“Tiny hands need tiny proportions,” says Silvia Marlia, on her perspective on designing furniture for children
6 October 2016
Silvia Marlia doesn’t design children’s furniture – she designs furniture for children.
Too often, children’s furniture are simply scaled down, miniature versions of adult furniture. Hong Kong-based Italian designer Silvia Marlia knows that this is a problem as adults don’t usually think about the abilities of a child. “We need to think small! Tiny hands need tiny proportions and a different perspective of the world,” she says.
Silvia’s background in education, passion for children and love for contemporary design naturally led to the creation of her SAND collection of kids’ furniture. Her designs are targeted at children 3-years-old and up, and include furniture like beds, tables and chairs and storage like books carts and toolboxes. “I think of what a child would see when they walk into a room. Everything is new and beautiful from their point of view. When they look at a table, they don’t see the tabletop, they look at the table legs. I design chairs and stools that aren’t just for sitting – children can sit on the floor and use them as a table. I try to find the beauty in proportions.”
The SAND collection reflects Silvia’s respect for a child’s intelligence, habits and abilities. From the restrained palette of pastel colours (“Their books and toys are colourful enough.”) to the careful attention to the tiniest of details (“Children look at little things adults don’t pay attention to.”), Silvia bases her designs on years of studying how children act and behave. She points out the tables and chairs as examples “I wanted to use very natural finishes and leave the wood with open pores.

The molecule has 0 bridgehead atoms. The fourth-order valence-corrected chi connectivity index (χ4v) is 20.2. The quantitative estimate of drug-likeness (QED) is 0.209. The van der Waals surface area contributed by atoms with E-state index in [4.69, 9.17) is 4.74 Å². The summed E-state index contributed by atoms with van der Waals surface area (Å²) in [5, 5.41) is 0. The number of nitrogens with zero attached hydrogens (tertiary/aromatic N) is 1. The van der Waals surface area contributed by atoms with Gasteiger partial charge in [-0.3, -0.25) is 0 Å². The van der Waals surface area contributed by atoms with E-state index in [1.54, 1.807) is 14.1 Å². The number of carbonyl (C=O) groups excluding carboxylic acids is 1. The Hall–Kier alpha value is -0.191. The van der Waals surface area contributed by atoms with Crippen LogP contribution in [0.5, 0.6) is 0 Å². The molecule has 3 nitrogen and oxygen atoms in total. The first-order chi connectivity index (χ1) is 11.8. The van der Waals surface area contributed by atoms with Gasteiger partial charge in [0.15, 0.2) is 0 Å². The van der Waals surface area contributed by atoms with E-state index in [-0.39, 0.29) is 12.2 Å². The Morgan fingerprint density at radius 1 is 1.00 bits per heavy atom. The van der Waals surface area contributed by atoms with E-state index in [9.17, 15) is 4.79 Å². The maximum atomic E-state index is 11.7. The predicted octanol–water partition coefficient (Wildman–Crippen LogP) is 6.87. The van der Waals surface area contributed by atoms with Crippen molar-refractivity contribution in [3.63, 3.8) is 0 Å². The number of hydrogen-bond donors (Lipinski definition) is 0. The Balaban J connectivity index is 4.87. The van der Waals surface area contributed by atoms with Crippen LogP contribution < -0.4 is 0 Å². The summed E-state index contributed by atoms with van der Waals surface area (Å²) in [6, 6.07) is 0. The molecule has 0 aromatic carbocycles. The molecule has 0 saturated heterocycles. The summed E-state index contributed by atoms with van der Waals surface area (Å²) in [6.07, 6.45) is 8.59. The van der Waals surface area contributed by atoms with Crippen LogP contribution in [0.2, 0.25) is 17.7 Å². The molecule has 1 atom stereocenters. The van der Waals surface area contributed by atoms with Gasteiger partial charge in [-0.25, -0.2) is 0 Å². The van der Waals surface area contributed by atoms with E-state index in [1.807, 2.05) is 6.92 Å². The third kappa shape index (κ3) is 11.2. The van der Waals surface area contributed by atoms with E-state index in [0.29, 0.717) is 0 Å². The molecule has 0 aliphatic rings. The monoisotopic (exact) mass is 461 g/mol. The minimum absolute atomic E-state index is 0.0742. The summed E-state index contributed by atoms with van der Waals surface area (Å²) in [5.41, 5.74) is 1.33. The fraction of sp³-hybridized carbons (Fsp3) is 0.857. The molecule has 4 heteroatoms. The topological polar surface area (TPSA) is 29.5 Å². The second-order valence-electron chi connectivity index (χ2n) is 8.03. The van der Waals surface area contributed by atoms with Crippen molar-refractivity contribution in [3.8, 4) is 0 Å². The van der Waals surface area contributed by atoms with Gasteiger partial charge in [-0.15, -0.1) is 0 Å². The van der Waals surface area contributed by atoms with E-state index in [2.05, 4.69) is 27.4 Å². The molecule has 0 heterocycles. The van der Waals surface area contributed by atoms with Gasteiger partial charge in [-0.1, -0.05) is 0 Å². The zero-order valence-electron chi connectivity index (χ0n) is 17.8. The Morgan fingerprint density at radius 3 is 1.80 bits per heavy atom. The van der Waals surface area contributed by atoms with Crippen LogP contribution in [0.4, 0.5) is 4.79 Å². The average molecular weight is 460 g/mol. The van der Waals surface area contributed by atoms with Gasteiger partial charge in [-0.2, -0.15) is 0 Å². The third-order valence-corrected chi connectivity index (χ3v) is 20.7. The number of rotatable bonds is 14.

Children are very tactile and I want them to feel the texture.” Silvia’s designs are so popular that she has been flooded with requests to “upscale” her furniture into adult versions. “Not right now,” she says as she brushes away the suggestion. “There’s already a lot of beautiful designs for adults… and we have so much to choose from. But there aren’t many options for children.” She does however, take into account an adult’s perspective when she creates her furniture.
“I have a responsibility to give the parents something that is meaningful for their children. I believe that we should recognise the intelligence and ability of a child. Personally, I don’t believe in things on the market that are super decorative or super cute to the extreme. My philosophy is that a parent should give something simple yet meaningful to their children.”
Silvia Marlia’s Sand Collection is available at OM.
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